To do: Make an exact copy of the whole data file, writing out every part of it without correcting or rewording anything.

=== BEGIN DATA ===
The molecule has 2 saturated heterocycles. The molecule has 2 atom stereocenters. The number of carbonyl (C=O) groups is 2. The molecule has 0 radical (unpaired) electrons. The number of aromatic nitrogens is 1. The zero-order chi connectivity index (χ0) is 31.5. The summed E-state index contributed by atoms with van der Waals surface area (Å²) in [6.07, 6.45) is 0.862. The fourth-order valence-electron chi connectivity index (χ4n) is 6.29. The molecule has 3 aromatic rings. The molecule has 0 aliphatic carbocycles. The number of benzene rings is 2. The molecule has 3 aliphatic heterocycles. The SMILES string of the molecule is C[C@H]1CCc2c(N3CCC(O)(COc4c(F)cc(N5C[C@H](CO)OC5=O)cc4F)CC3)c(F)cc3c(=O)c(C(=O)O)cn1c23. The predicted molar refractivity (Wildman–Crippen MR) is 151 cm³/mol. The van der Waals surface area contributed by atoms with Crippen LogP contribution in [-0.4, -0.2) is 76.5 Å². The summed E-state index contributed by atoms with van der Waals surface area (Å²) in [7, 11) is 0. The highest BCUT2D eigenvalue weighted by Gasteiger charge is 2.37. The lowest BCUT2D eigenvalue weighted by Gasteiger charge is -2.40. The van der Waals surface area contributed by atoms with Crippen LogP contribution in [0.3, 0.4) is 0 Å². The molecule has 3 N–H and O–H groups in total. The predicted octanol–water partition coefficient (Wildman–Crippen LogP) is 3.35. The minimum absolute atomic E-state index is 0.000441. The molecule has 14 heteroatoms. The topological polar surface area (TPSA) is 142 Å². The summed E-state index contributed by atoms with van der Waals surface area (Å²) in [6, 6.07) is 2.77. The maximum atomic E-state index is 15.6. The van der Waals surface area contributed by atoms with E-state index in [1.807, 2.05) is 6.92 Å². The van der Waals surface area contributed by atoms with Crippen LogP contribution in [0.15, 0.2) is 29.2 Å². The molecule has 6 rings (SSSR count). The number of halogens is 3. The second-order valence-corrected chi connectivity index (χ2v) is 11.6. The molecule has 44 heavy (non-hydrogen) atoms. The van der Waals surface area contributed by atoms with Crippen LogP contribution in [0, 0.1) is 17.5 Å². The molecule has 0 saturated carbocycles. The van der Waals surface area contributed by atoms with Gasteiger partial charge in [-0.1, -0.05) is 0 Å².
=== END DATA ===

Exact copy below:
The molecule has 2 saturated heterocycles. The molecule has 2 atom stereocenters. The number of carbonyl (C=O) groups is 2. The molecule has 0 radical (unpaired) electrons. The number of aromatic nitrogens is 1. The zero-order chi connectivity index (χ0) is 31.5. The summed E-state index contributed by atoms with van der Waals surface area (Å²) in [6.07, 6.45) is 0.862. The fourth-order valence-electron chi connectivity index (χ4n) is 6.29. The molecule has 3 aromatic rings. The molecule has 0 aliphatic carbocycles. The number of benzene rings is 2. The molecule has 3 aliphatic heterocycles. The SMILES string of the molecule is C[C@H]1CCc2c(N3CCC(O)(COc4c(F)cc(N5C[C@H](CO)OC5=O)cc4F)CC3)c(F)cc3c(=O)c(C(=O)O)cn1c23. The predicted molar refractivity (Wildman–Crippen MR) is 151 cm³/mol. The van der Waals surface area contributed by atoms with Crippen LogP contribution in [-0.4, -0.2) is 76.5 Å². The summed E-state index contributed by atoms with van der Waals surface area (Å²) in [7, 11) is 0. The highest BCUT2D eigenvalue weighted by Gasteiger charge is 2.37. The lowest BCUT2D eigenvalue weighted by Gasteiger charge is -2.40. The van der Waals surface area contributed by atoms with Crippen LogP contribution in [0.3, 0.4) is 0 Å². The molecule has 3 N–H and O–H groups in total. The predicted octanol–water partition coefficient (Wildman–Crippen LogP) is 3.35. The minimum absolute atomic E-state index is 0.000441. The molecule has 14 heteroatoms. The topological polar surface area (TPSA) is 142 Å². The summed E-state index contributed by atoms with van der Waals surface area (Å²) in [6, 6.07) is 2.77. The maximum atomic E-state index is 15.6. The van der Waals surface area contributed by atoms with E-state index in [1.807, 2.05) is 6.92 Å². The van der Waals surface area contributed by atoms with Crippen LogP contribution in [0.15, 0.2) is 29.2 Å². The molecule has 6 rings (SSSR count). The number of halogens is 3. The second-order valence-corrected chi connectivity index (χ2v) is 11.6. The molecule has 44 heavy (non-hydrogen) atoms. The van der Waals surface area contributed by atoms with Crippen LogP contribution in [0, 0.1) is 17.5 Å². The molecule has 0 saturated carbocycles. The van der Waals surface area contributed by atoms with Gasteiger partial charge in [-0.1, -0.05) is 0 Å².